Governor Gary Herbert pushed back against critics of the recently passed tax reform bill on Thursday, brushing back assertions that the process was rushed or that it hurts lower-income Utahns.
During his December KUED press conference, Herbert announced that he signed the tax reform package passed by lawmakers last week.
“This has been talked about for many, many years,” said Herbert. “We have a changing economy that we need to reflect better with our tax policy. I find the people who want to delay it probably don’t like the tax policy itself, so no matter how much time you spend they may not be happy.”
Opponents have launched a referendum to put the tax reform bill up for a public vote in 2020. If they are able to gather more than 115,000 signatures by January 21, the entire bill will be on hold pending the vote next November. Herbert worried that if the effort is successful, it will delay the tax cuts in the bill.
“The tax cut benefits may be delayed some because of the referendum. I think we’ll know whether the referendum has any traction or whether it’s going to happen or not toward the latter part of January,” said Herbert.
One of the more controversal elements of the bill restores the state portion of the sales tax on food, which could impose a hardship on lower-income Utahns who are already struggling to make ends meet, giving rise to a narrative from critics that the tax reform had a disproportionately negative impact on the poor. Herbert pointed to the mechanism in the bill designed to offset the economic hit, which offers a refundable tax credit of $125 per household member up to $500 total. Lawmakers also added an earned income tax credit to benefit poorer Utahns.
“Over three times more money now is going to be redirected into helping the poor,” said Herbert. “Not only the money, but we have the ability to put programs in place through our workforce services to help them get education, training and to get off government assistance to have a better job.”
Still on the tax reform to-do list is changing the way education is funded. The Utah Constitution mandates that all income taxes go exclusively toward public and higher education. Lawmakers are expected to place a proposal to change that on the November 2020 ballot. Some say that will lead to Utah decreasing funding for education, and the state is already at or near the bottom in funding for schools. Herbert says education advocates have nothing to worry about.
“I know there’s a trust factor involved here with the stakeholders of education where we continue to have that kind of commitment in the future,” said Herbert. “I will roll out my budget in the next month and you’ll see there’s a robust increase in education funding. By the way, in the last four years, we’ve given over one billion dollars of new ongoing money into public education. Two-thirds of the discretionary funds in the state go to public education.”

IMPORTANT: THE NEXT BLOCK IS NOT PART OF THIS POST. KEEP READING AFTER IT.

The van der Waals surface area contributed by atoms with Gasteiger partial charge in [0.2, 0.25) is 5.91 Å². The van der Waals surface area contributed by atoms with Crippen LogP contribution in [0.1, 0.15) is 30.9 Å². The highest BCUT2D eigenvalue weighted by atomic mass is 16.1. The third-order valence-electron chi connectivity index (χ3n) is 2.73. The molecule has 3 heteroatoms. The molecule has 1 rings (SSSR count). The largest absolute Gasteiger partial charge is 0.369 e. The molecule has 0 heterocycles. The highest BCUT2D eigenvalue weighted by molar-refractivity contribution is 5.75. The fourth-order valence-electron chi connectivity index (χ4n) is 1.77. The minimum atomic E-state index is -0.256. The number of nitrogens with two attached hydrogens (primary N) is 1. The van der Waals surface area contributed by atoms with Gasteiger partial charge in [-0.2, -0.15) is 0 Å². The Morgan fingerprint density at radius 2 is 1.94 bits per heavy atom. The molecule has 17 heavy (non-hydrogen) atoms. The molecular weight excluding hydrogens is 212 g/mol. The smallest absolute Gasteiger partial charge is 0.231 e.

It is worth pointing out that Herbert’s forthcoming budget proposal will be made under the current rules requiring income taxes go to schools, so his pledge is a bit disingenuous. However, Herbert says the change in how schools are funded is something that should be done sooner rather than later because income taxes are a volatile source of vital money for education.
“You need to have more stability and predictability in the long term for education funding. That’s what’s driven a lot of this idea of having some changes in our tax policy,” he said.
Last week’s tax reform bill contained a massive $160 million tax cut, one of the largest in the history of Utah. That was propelled by an expected income tax surplus of more than $100 million next year. Herbert bristled at the assertion that the tax cuts disproportionately benefit wealthier Utahns.
“Our median income in Utah is about $85,000. The vast majority of money we receive comes from those making over $85,000 a year. They certainly will get some relief with this income tax cut, but they also are going to be paying the full board when it comes to sales tax on food. $80 million of the tax cut goes to lower-income and lower-middle-income people. So it’s not the rich getting the big breaks. Most of it is directed to lower-income levels. So, overall, I think we’re in a good place. This is not an easy thing,” he said.